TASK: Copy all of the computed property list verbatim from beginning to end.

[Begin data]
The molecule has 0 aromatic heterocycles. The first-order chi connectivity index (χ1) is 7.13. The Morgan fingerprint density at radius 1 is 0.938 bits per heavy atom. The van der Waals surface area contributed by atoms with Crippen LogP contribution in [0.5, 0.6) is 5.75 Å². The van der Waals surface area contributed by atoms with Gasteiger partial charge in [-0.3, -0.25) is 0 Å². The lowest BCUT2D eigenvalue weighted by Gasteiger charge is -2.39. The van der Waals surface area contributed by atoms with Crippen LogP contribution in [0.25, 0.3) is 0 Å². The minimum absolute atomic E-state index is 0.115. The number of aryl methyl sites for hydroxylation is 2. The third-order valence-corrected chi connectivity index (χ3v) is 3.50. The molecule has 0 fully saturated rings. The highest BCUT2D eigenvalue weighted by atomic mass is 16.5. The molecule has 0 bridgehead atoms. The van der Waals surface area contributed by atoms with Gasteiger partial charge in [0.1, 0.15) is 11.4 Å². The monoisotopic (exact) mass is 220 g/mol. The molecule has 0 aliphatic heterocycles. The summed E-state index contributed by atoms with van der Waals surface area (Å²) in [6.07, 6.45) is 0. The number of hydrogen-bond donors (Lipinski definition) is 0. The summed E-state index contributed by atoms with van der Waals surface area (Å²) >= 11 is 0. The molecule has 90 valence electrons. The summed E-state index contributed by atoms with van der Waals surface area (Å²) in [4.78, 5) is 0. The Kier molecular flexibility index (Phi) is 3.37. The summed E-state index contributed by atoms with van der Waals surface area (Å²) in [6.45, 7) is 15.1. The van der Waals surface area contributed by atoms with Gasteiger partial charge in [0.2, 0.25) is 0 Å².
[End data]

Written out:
The molecule has 0 aromatic heterocycles. The first-order chi connectivity index (χ1) is 7.13. The Morgan fingerprint density at radius 1 is 0.938 bits per heavy atom. The van der Waals surface area contributed by atoms with Crippen LogP contribution in [0.5, 0.6) is 5.75 Å². The van der Waals surface area contributed by atoms with Gasteiger partial charge in [-0.3, -0.25) is 0 Å². The lowest BCUT2D eigenvalue weighted by Gasteiger charge is -2.39. The van der Waals surface area contributed by atoms with Crippen LogP contribution in [0.25, 0.3) is 0 Å². The minimum absolute atomic E-state index is 0.115. The number of aryl methyl sites for hydroxylation is 2. The third-order valence-corrected chi connectivity index (χ3v) is 3.50. The molecule has 0 fully saturated rings. The highest BCUT2D eigenvalue weighted by atomic mass is 16.5. The molecule has 0 bridgehead atoms. The van der Waals surface area contributed by atoms with Gasteiger partial charge in [0.1, 0.15) is 11.4 Å². The monoisotopic (exact) mass is 220 g/mol. The molecule has 0 aliphatic heterocycles. The summed E-state index contributed by atoms with van der Waals surface area (Å²) in [6.07, 6.45) is 0. The number of hydrogen-bond donors (Lipinski definition) is 0. The summed E-state index contributed by atoms with van der Waals surface area (Å²) >= 11 is 0. The molecule has 90 valence electrons. The summed E-state index contributed by atoms with van der Waals surface area (Å²) in [4.78, 5) is 0. The Kier molecular flexibility index (Phi) is 3.37. The summed E-state index contributed by atoms with van der Waals surface area (Å²) in [6.45, 7) is 15.1. The van der Waals surface area contributed by atoms with Gasteiger partial charge in [0.2, 0.25) is 0 Å².